Coulibaly thought nothing would ever be worse than losing her baby after 2 painful days of prolonged, obstructed labor.
Then the dripping started.
A few days after the agony of prolonged labor and despair of losing her child, Coulibaly discovered she had developed an obstetric fistula. Urine dripped uncontrollably from a hole that developed during childbirth when pressure from her undelivered baby destroyed tissue separating her urinary tract and vagina.
Her troubles had just begun.
Two unwelcoming homes
Coulibaly’s baby was conceived out of wedlock. About 68% of Burkinabe women do not use any form of contraceptive.
Her boyfriend’s parents sent her back home, claiming their son was not responsible for the pregnancy or the devastating effects. Coulibaly’s parents sent her back, saying they were not responsible for the situation. Eventually, a police officer settled the matter. Coulibaly would live with her boyfriend’s parents.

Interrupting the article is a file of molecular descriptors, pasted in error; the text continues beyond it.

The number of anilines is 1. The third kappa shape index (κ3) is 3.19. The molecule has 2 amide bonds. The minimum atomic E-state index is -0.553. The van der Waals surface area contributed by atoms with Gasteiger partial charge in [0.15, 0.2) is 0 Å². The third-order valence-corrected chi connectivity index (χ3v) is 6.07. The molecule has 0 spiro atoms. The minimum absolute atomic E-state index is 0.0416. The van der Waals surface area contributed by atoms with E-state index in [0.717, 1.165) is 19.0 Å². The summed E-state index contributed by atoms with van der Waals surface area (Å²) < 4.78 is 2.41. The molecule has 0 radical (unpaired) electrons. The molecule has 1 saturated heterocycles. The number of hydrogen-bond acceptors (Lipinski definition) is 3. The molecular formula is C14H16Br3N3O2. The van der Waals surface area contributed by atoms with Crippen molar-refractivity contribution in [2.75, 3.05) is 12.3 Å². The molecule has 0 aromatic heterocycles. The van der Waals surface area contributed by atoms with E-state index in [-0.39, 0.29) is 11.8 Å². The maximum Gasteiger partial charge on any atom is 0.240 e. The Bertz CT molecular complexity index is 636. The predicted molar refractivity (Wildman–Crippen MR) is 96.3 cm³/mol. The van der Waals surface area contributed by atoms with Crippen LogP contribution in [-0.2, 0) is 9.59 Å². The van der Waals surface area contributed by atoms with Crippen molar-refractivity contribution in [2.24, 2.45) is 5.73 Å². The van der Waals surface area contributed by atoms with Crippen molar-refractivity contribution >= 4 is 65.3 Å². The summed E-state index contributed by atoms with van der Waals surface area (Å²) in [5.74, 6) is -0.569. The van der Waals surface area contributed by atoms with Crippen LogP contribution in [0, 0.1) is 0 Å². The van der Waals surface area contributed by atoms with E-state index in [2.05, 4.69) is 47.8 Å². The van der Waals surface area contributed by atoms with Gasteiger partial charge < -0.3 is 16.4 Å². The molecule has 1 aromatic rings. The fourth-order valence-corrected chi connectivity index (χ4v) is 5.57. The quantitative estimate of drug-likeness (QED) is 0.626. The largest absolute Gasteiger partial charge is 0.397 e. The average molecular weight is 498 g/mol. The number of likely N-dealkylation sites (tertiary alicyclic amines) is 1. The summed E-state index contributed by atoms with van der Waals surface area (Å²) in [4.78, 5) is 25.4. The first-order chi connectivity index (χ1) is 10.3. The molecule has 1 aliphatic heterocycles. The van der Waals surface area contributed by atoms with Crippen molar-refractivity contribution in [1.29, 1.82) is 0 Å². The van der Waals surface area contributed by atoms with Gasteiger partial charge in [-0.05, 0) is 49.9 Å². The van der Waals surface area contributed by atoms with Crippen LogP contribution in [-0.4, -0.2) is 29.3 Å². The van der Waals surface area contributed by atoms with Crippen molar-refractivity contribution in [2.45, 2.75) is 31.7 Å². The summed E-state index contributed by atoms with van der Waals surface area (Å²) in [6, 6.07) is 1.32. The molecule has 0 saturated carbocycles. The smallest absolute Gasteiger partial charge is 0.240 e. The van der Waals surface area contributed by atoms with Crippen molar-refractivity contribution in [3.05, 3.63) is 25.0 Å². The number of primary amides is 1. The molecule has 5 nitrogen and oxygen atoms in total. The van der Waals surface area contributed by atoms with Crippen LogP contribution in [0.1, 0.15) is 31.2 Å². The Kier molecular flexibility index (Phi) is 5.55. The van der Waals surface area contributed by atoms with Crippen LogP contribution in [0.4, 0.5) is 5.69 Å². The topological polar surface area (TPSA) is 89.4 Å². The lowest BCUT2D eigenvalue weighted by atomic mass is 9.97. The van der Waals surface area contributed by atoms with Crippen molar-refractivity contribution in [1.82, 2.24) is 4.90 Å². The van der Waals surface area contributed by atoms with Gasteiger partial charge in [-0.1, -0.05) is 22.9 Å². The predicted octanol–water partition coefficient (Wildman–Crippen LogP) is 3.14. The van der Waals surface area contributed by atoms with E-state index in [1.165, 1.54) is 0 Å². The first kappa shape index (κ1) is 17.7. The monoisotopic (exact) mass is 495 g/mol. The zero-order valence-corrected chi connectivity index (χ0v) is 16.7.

Ridicule and isolation awaited her.
Nobody cared about me, and nobody would approach me because of the smell of urine. I experienced insults and humiliations.
During that time, Coulibaly had an unsuccessful repair surgery.
She eventually decided to leave her boyfriend’s parents’ home. She was helping a woman make dolo — a traditional beer — when a local nurse told her she could get free surgery and support through our on-the-ground partners, ARENA and Fondation RAMA.
Coulibaly reclaims her dignity
Coulibaly immediately set out for Ouagadougou, the capital of Burkina Faso, in search of renewal.
She found it.
Our partners admitted Coulibaly at once. Nurses welcomed her and treated the sores on the inside of her thighs, a painful effect of the urine uncontrollably dripping down her legs. Coulibaly also saw a psychologist who helped her prepare for the surgery.
At 30-years-old, Coulibaly finally received life-changing fistula repair surgery! Our partners have encouraged Coulibaly to enroll in a soap making class — an opportunity she says she won’t pass up.